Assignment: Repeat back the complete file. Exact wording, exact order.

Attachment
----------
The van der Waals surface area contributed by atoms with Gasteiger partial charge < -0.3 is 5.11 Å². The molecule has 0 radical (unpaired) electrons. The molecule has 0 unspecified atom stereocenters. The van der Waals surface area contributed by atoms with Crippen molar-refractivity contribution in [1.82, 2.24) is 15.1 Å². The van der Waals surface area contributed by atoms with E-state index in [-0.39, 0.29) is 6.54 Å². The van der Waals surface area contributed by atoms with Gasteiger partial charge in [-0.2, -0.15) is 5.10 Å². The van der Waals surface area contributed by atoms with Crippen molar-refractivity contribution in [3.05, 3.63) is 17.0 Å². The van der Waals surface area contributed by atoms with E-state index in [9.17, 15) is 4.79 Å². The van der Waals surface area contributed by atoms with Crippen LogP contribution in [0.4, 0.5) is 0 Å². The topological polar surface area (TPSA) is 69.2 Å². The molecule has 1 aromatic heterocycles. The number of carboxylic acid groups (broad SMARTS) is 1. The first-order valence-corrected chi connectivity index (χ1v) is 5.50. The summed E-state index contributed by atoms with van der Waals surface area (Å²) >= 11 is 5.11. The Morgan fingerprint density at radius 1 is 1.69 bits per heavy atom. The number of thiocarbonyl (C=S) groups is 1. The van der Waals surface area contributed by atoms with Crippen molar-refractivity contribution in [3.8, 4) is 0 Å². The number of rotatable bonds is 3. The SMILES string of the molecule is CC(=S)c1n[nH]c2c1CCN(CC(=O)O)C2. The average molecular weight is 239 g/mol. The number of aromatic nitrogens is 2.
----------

The van der Waals surface area contributed by atoms with Gasteiger partial charge < -0.3 is 5.11 Å². The molecule has 0 radical (unpaired) electrons. The molecule has 0 unspecified atom stereocenters. The van der Waals surface area contributed by atoms with Crippen molar-refractivity contribution in [1.82, 2.24) is 15.1 Å². The van der Waals surface area contributed by atoms with E-state index in [-0.39, 0.29) is 6.54 Å². The van der Waals surface area contributed by atoms with Gasteiger partial charge in [-0.2, -0.15) is 5.10 Å². The van der Waals surface area contributed by atoms with Crippen molar-refractivity contribution in [3.05, 3.63) is 17.0 Å². The van der Waals surface area contributed by atoms with E-state index in [9.17, 15) is 4.79 Å². The van der Waals surface area contributed by atoms with Crippen LogP contribution in [0.4, 0.5) is 0 Å². The topological polar surface area (TPSA) is 69.2 Å². The molecule has 1 aromatic heterocycles. The number of carboxylic acid groups (broad SMARTS) is 1. The first-order valence-corrected chi connectivity index (χ1v) is 5.50. The summed E-state index contributed by atoms with van der Waals surface area (Å²) >= 11 is 5.11. The Morgan fingerprint density at radius 1 is 1.69 bits per heavy atom. The number of thiocarbonyl (C=S) groups is 1. The van der Waals surface area contributed by atoms with Crippen molar-refractivity contribution in [3.8, 4) is 0 Å². The number of rotatable bonds is 3. The SMILES string of the molecule is CC(=S)c1n[nH]c2c1CCN(CC(=O)O)C2. The average molecular weight is 239 g/mol. The number of aromatic nitrogens is 2.